The whole park area covers 397 square kilometres, although the coire zone is just 264 square kilometres, and it was the first National Forest Park in China, designated by the State Forestry Administration in 1982, and six years later was designated by the government as a Key National Scenic and Historic Area. In 1992, Wulingyuan was inscribed on the UNESCO World Heritage List and it became a World Geo-Park in 2001. The sites feature very similar landscape – huge, tall pinnacles of quartzite sandstone with heavy sub-tropical forest all around. Remember that despite the hype, Zhangjiajie is a tourist destination, not a place where you will feel educated or uplifted. There are wild parts of Zhangjiajie, but you will need to actively plan your visit and search them out.
Wulingyuan was formed by constant water erosion of its 380-million year old rock, mainly in the Lishui river valley and a handful of short subsidiaries. It is by no means unique, even in China, despite all the hyperbole and superlatives thrown at the visitor. The result is more than 4,000 columnar peaks surrounded by dense vegetation typical of a sub-tropical mountain monsoon climate.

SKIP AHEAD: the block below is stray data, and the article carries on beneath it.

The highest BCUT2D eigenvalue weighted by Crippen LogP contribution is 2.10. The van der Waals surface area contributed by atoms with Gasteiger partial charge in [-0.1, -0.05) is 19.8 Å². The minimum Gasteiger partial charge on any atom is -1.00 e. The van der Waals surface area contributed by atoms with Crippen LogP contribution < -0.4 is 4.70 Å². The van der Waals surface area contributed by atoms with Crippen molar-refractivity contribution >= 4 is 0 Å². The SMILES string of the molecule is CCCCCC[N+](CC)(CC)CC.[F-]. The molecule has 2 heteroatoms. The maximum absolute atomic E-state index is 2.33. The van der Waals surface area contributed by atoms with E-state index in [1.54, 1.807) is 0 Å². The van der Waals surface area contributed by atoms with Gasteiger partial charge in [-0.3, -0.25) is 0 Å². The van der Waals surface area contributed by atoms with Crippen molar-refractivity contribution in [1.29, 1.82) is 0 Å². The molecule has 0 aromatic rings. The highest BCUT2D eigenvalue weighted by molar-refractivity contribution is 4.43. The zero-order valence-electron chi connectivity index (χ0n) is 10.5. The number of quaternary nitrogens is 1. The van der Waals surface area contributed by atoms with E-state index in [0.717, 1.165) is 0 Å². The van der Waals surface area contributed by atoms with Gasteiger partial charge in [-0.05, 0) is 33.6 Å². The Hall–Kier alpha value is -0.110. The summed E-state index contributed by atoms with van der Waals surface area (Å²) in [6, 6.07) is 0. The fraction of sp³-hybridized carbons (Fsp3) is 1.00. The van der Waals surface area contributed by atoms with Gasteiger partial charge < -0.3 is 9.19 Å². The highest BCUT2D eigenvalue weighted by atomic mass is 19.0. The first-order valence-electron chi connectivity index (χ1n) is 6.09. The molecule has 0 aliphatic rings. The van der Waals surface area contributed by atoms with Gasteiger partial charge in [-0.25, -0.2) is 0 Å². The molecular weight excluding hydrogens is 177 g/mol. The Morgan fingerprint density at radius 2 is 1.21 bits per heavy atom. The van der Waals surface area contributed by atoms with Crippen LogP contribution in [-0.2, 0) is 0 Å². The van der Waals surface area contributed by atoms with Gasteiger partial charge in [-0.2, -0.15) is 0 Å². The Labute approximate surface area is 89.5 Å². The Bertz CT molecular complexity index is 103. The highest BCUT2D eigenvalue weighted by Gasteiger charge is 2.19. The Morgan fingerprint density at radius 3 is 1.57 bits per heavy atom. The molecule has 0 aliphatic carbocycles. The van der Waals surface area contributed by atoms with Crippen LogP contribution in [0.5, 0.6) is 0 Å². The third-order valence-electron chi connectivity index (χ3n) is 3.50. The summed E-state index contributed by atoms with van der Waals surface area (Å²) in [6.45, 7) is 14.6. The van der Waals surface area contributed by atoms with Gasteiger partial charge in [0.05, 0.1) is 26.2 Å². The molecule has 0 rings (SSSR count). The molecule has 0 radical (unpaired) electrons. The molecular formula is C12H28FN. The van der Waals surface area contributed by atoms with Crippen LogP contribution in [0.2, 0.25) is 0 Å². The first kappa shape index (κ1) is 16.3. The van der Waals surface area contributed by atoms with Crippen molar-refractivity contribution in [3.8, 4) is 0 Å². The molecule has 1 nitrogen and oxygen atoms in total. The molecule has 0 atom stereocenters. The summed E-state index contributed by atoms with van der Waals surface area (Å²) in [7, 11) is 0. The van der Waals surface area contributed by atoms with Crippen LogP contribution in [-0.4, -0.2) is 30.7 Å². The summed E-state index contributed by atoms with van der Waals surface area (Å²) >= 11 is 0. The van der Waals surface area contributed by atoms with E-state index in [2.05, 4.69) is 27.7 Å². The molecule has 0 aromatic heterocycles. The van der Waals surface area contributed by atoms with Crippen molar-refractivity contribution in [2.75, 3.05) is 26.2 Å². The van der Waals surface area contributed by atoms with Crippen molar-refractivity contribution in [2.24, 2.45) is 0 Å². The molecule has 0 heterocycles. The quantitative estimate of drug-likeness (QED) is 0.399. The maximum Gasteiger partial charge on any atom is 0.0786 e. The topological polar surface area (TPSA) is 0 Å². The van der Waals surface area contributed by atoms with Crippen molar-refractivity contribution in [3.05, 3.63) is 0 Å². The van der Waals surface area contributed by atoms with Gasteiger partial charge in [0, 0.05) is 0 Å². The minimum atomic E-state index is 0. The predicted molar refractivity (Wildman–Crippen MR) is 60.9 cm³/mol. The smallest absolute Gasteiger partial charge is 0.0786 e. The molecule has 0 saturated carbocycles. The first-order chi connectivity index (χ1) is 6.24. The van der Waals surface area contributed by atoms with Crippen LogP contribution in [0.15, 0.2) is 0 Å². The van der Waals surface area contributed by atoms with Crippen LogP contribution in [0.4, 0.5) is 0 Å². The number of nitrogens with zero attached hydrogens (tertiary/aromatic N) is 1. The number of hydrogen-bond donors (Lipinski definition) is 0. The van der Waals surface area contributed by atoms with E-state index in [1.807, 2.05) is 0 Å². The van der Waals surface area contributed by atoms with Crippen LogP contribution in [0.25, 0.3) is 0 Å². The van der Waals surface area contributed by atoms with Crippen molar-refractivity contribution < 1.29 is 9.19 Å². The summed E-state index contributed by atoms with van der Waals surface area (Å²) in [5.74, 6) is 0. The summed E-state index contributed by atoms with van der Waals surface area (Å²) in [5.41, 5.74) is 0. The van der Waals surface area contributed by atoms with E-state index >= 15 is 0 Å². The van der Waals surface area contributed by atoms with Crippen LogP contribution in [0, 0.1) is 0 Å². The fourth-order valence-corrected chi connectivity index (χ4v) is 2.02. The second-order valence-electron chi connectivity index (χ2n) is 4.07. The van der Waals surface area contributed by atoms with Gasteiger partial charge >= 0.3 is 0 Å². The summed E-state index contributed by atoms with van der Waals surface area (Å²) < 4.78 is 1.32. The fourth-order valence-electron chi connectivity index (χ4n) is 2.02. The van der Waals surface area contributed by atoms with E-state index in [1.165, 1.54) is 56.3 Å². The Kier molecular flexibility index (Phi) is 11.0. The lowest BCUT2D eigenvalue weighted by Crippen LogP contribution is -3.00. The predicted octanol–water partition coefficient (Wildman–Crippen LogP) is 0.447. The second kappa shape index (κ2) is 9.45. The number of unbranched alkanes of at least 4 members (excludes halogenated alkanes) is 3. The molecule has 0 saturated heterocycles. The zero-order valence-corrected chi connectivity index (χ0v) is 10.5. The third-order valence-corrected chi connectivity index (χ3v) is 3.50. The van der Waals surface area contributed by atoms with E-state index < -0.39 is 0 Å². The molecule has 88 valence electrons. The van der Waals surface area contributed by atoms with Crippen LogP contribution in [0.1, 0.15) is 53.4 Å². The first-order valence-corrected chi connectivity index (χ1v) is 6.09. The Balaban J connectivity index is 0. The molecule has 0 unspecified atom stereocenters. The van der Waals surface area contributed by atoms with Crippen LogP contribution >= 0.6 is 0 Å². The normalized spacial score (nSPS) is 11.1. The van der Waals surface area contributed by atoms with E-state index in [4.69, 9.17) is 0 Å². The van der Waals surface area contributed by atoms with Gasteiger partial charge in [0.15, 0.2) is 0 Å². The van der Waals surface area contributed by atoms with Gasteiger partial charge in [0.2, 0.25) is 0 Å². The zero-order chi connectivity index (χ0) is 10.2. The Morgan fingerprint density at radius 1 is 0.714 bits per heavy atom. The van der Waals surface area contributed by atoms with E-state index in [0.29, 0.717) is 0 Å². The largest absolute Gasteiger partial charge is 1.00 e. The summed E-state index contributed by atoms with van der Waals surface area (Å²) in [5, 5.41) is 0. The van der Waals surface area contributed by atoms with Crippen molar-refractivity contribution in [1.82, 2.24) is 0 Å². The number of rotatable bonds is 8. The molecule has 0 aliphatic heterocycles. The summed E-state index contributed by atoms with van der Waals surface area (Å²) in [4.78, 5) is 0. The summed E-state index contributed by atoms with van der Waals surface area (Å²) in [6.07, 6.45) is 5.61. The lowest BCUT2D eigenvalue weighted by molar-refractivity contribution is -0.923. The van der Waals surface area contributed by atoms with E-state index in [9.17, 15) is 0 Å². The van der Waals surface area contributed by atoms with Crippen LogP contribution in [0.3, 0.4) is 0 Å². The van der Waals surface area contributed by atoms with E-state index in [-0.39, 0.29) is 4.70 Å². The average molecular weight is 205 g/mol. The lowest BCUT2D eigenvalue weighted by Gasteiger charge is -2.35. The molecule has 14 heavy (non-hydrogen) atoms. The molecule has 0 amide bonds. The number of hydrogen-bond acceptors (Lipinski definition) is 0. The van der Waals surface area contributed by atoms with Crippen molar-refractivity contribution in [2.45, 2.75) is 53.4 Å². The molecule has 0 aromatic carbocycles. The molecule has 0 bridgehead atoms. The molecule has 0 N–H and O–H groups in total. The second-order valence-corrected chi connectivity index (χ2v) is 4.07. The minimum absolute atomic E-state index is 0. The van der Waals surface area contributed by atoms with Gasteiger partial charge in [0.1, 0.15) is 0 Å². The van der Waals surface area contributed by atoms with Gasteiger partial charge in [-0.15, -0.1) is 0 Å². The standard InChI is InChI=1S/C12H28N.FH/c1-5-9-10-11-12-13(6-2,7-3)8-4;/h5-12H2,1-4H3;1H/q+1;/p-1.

"How it all went wrong at Zhangjiajie"
Zhangjiajie could have been one of the golden stars of Chinese nature conservation and sustainable tourism development. Instead, it has become a byword for unbridled tourism exploitation, inappropriate management and envirornmental damage. The situation becamse so severe that Zhangjiajie cam close to being placed on the UNESCO World Heritage in Danger List, something that would have been incredibly embarassing to the Chinese government and heritage and tourism authorities. Even the warning by UNESCO was a shock to the government who probably hadn't the faintest idea that what was being done was damaging. Even today, most tourism and heritage officials and politicians remain largely blissfully unaware of the impacts of tourism.
The critical issue at Zhangjiajie - as elsewhere - is that there is no concept of carrying-capacity. Over the years, government agencies and private enterproses were given permission to build all manner of structures including hotels, restaurants and souvenir shops. This was all created with no thought given to the impact on water supply, treatement of wastewater, kitchen waste and solid waste. Even today, there are souvenir stands at every corner and the stream is used by many vendors for washing dishes. The streams became polluted, the vegetation was trampled, soil compacted and the environmental degradation accelerated.